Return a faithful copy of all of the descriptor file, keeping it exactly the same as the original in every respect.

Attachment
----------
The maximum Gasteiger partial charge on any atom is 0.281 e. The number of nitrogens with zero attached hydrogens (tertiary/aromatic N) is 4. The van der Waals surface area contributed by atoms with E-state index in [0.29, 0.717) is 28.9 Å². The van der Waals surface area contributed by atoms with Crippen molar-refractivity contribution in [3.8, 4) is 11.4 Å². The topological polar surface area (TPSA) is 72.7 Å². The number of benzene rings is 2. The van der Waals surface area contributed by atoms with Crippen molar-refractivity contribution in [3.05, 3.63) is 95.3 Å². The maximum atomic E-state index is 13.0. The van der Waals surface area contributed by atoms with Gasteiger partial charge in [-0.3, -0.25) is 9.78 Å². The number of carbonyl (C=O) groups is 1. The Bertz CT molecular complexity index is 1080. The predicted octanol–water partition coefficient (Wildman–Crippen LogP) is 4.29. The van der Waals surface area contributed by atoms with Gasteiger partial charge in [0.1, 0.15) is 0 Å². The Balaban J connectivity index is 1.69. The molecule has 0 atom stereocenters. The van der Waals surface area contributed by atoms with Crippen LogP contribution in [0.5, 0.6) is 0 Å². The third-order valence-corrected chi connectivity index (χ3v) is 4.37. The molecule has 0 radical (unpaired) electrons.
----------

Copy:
The maximum Gasteiger partial charge on any atom is 0.281 e. The number of nitrogens with zero attached hydrogens (tertiary/aromatic N) is 4. The van der Waals surface area contributed by atoms with E-state index in [0.29, 0.717) is 28.9 Å². The van der Waals surface area contributed by atoms with Crippen molar-refractivity contribution in [3.8, 4) is 11.4 Å². The topological polar surface area (TPSA) is 72.7 Å². The number of benzene rings is 2. The van der Waals surface area contributed by atoms with Crippen molar-refractivity contribution in [3.05, 3.63) is 95.3 Å². The maximum atomic E-state index is 13.0. The van der Waals surface area contributed by atoms with Gasteiger partial charge in [-0.3, -0.25) is 9.78 Å². The number of carbonyl (C=O) groups is 1. The Bertz CT molecular complexity index is 1080. The predicted octanol–water partition coefficient (Wildman–Crippen LogP) is 4.29. The van der Waals surface area contributed by atoms with Gasteiger partial charge in [0.1, 0.15) is 0 Å². The Balaban J connectivity index is 1.69. The molecule has 0 atom stereocenters. The van der Waals surface area contributed by atoms with Crippen LogP contribution in [0.5, 0.6) is 0 Å². The third-order valence-corrected chi connectivity index (χ3v) is 4.37. The molecule has 0 radical (unpaired) electrons.